Matt Krueger (Wisconsin Land+Water) spoke about the economic and environmental impacts of Wisconsin’s dairy sector, highlighting the risks to the state’s natural resources and rural communities posed by concentrated animal feeding operations (CAFOs), or large-scale industrial animal farms. Among the approximately 8,000 dairy farms in Wisconsin in 2018, 312 of them were CAFOs. While the number of Wisconsin dairies had shrunk by roughly half since 2004, the number of CAFOs had more than doubled since 2005. Meanwhile, the size of the dairy herd (around 1.25 million cows) remained fairly steady between 2004 and 2018, as small dairy farms shuttered and large operations multiplied. Krueger said that while the dairy industry is a key economic driver for Wisconsin, this sector was under pressure between 2015 and 2019 as milk prices stayed below the state’s average break-even price over this period. This partly explains why so many small dairy operations closed during this time. In addition, the pollution of surface water and groundwater due to dairy production harmed human health, tourism, and home values—all of which led to greater public scrutiny of the dairy sector’s practices. In particular, hosting more CAFOs created problems for Wisconsin as the state’s cropland nutrient runoff potential increased, the amount of manure in storage rose, and the resiliency of farmland to withstand extreme weather fell, according to Krueger. He acknowledged that the state’s water quality was not the sole fault of dairy farming, but emphasized this sector has played a critical role in its decline. Krueger contended there are opportunities for the agriculture sector to lead the way through transparent, verifiable, and marketable farmland-stewardship initiatives to improve environmental outcomes. Financial capital has been available to dairy farms to expand their operations, as evidenced by the rising number of CAFOs. But he argued there should be greater provision of financial capital for more Wisconsin farms to transition to new ownership or management, to have a more diversified set of products, and to modernize their operations to reduce their negative effects on the state’s natural resources.
Farmland ownership and environmental impacts
Alejandro Plastina and Wendiam Sawadgo (Iowa State University) pointed out that absentee or nonoperator farmland ownership and short-term rental arrangements for agricultural land may hinder the implementation of conservation practices. They began their presentation by citing data showing that 53% of Iowa farmland was rented out by landowners and 37% was operated by landowners in 2017. Most farmland leases are short-term contracts; therefore, most farmland tenants are unlikely to want to invest in practices that provide primarily longer-term gains. Moreover, Plastina and Sawadgo mentioned that many landlords do not live in the area near their farmland—which may make them less willing to implement conservation practices. Of these practices, using cover crops has been one of the more critical ones for improving soil health, as well as preventing soil erosion and water runoff, Plastina and Sawadgo contended. Between 2012 and 2017, the percentages of cropland devoted to cover crops increased in most midwestern states, yet the use of cover crops remained small relative to the total area of cropland. In 2017, cover crop percentages for Seventh District states ranged from 3% in Illinois to 9% in Michigan. Iowa State University conducted a survey to analyze how conservation practices varied by ownership type for Iowa farmland. According to this survey, just 4% of Iowa farmland had cover crops in 2017. Notably, 6% of full-time owner-operators employed cover crops, while only 3% of part-time owner-operators and 4% of owners who never farmed their land used them. Plastina and Sawadgo showed that cover crops were used least on farmland owned by someone living outside Iowa for the entire year. One of the main reasons cited for not employing cover crops was the high associated cost in money and time.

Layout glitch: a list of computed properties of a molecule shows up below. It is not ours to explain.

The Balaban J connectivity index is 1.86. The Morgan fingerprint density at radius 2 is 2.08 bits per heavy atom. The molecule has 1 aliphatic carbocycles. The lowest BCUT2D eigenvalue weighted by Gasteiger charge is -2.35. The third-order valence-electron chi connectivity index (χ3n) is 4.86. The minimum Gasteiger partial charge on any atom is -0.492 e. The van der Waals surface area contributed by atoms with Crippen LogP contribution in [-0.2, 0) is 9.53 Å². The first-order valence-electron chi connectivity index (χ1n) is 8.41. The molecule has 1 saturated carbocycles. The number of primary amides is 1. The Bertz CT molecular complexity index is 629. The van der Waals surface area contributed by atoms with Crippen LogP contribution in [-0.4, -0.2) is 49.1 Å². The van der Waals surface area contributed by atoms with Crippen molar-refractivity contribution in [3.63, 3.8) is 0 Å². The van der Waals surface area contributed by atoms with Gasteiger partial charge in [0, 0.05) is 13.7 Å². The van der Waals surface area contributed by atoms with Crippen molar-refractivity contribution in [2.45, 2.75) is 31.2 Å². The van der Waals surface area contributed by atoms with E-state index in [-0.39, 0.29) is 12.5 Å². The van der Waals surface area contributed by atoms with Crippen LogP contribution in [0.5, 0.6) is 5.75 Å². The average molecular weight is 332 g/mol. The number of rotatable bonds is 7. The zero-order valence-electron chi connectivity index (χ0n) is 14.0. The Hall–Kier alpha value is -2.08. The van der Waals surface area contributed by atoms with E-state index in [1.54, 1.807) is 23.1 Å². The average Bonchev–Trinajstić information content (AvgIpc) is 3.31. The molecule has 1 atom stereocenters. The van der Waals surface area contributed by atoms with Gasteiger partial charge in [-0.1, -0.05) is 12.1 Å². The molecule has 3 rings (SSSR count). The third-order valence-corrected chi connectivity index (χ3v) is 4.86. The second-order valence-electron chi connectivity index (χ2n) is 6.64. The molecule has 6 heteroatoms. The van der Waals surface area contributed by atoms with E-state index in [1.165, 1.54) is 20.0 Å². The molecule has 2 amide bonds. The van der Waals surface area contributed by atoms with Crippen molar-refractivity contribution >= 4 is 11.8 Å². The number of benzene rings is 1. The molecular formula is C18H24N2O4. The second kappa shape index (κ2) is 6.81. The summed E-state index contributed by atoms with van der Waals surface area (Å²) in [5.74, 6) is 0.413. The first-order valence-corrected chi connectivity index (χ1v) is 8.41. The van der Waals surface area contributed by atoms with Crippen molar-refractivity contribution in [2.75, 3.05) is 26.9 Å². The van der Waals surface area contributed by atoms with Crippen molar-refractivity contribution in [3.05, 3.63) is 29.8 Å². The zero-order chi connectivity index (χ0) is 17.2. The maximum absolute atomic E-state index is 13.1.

Kevin Mahalko (GrassWorks Inc.) talked about running his family’s small dairy and beef operation in Wisconsin using grass-fed and organic production methods. Mahalko listed the five fundamentals of the 100% grass-fed dairying that he adheres to on his farm: a majority of a herd’s feeding must be on pastures during the grazing season (which can get extended with supplemental hay); no fed grain; mandatory checks for animal health; no antibiotics, growth hormones, or genetically modified organisms (GMOs); and yearly on-farm inspections to ensure compliance with 100% grass-fed dairying standards. While using organic production methods generally yields less milk, the prices for organic milk have been higher and more stable than those for regular milk—which makes using such techniques financially viable, he argued. For the kind of pasture-based farming he does, he said that one key goal is to build up rich soil with lots of organic matter; about two-thirds of this would come from the roots of various prairie flora, he noted. According to Mahalko, research shows that dairy farms using pastures to feed their herds are often better at preventing soil runoff, managing animal waste, and sequestering greenhouse gases in soil than dairy farms using animal containment facilities for feeding. Finally, he discussed the Dairy Grazing Apprenticeship (DGA) program—for which he’s served as an educator and mentor. The DGA was established to develop national standards for training in managed grazing dairy production; provide training to the next generation of grass-fed dairy farmers through instruction and work experiences; and offer them pathways to farm ownership.